Based on an email by Richmond Progressive Alliance (RPA) Steering Committee Co-chairs Marcos Banales and Malia Everette, which is in turn based on a letter from RPA Committee Member Marilyn Langlois (copied below), the RPA has crafted a very clever position whereby it appears to support annexation if the residents want it but demand a process that is contrary to state law and impossible to implement. Essentially, their position is, if the people of North Richmond want to annex, let them deal with it.
RPA members constitute a supermajority of the City Council, and the RPA has its office conveniently located across the street from City Hall, making its domination of City government both convenient and effective. It is ironic that the RPA bases its success on its social justice agenda, but the annexation of North Richmond, which would right a 70-plus year social justice wrong seems to have little appeal.
State law outlines the process for annexation, and it is inconsistent with a vote prior to any LAFCO process. The role of LAFCO is to provide the community input that the RPA appears to advocate, but the RPA is opposed to even initiating that process.
Here is how the law prescribes the process:
- After the City Council votes to proceed, the first mailing announcing the first LAFCO meeting will be advertised in a newspaper, but if the City requests it, announcements will also be mailed to every affected registered voter (about 1,350 of them) and property owner at the City’s expense. For the first hearing, if we’re doing a mailing, we also have to mail to all registered voters and landowners within 300 feet of the annexation area.
- The City can request that the hearing be held in Richmond. Subject to the Commission’s approval.
- Affected registered voters or landowners can object by appearing at the meeting, mailing a letter or emailing. If even one affected registered voter or landowner protests, there will be a subsequent protest hearing.
- Before the second hearing, announcements will be mailed to every affected registered voter (about 1,350 of them) and property owner at the City’s expense, with instructions on how to file a written protest.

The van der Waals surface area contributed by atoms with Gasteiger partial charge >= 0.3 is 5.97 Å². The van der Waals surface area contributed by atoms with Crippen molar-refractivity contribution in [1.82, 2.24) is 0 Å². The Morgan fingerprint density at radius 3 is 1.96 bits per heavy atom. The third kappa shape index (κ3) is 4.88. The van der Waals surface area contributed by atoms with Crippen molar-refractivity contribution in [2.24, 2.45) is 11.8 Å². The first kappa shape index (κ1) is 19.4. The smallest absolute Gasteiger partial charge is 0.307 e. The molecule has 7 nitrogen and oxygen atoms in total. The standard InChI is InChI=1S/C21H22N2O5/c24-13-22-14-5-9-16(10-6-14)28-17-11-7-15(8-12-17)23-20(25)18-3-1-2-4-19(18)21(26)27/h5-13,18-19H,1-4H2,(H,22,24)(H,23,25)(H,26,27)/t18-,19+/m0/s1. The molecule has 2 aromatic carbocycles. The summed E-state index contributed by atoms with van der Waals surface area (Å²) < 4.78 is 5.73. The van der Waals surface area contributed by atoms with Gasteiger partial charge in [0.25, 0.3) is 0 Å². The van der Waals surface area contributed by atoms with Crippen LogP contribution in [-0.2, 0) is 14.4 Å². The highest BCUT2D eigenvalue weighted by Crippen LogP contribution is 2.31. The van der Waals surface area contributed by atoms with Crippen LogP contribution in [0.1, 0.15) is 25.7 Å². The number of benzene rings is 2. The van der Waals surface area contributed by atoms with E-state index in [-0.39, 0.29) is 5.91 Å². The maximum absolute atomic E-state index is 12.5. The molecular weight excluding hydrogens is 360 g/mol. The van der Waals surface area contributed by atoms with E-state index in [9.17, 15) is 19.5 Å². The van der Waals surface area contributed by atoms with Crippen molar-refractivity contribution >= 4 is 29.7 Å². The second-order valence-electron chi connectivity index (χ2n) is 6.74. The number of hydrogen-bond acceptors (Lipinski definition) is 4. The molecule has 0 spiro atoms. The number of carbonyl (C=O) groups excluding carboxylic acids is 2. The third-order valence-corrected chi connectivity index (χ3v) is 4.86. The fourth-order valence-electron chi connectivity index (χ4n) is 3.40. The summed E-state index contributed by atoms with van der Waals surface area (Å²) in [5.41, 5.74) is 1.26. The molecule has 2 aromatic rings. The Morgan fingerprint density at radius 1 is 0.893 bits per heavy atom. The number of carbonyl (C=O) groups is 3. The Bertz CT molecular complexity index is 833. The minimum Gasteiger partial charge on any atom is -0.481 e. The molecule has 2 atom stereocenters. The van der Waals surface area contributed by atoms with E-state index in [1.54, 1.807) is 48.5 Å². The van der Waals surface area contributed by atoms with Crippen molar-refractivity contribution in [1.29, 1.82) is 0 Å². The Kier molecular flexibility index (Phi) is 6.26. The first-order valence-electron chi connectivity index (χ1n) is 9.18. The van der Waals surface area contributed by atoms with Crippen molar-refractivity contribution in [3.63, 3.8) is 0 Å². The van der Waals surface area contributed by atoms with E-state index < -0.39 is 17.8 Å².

- Every protest must be in writing and can be mailed or hand delivered at the protest hearing at the meeting. It can simply say “I protest.”
- If at least 25% of either affected registered voters or property owners protest, an election of registered voters will be held. If 50% or more of registered voters protest, the annexation is terminated.
- If an election is held, annexation will occur only if a majority of voters support it.
There is no way the City of Richmond can order an election in an unincorporated area prior to initiating LAFCO action. The LAFCO process is designed to provide multiple opportunities for either property owners or residents to derail or terminate annexation.
Regarding the “town hall meetings must be used to inform North Richmond residents,” that the RPA demands, there have already been five of them held at different locations in North Richmond.
I agree with the RPA that North Richmond should not be annexed if the residents don’t want it. I would hope, however, that the RPA is willing to be a part of allowing the process to go forward so that the steps to gauge the receptiveness of North Richmonders can proceed as prescribed by law.
From: Malia Everette [mailto:firstname.lastname@example.org]
Sent: Thursday, October 12, 2017 12:59 PM
To: Butt, Tom <email@example.com>; firstname.lastname@example.org; email@example.com; firstname.lastname@example.org; email@example.com; firstname.lastname@example.org
Cc: Banales, Marcos <Marcosbanales@yahoo.com>
Subject: Sharing the RPA Position on North Richmond Annexation
Dear Mayor and City Councilmembers,
The Richmond Progressive Alliance has taken the following position on the question of annexing unincorporated North Richmond. We ask you to steer your actions within this framework, honoring the right of North Richmond residents to self-determination.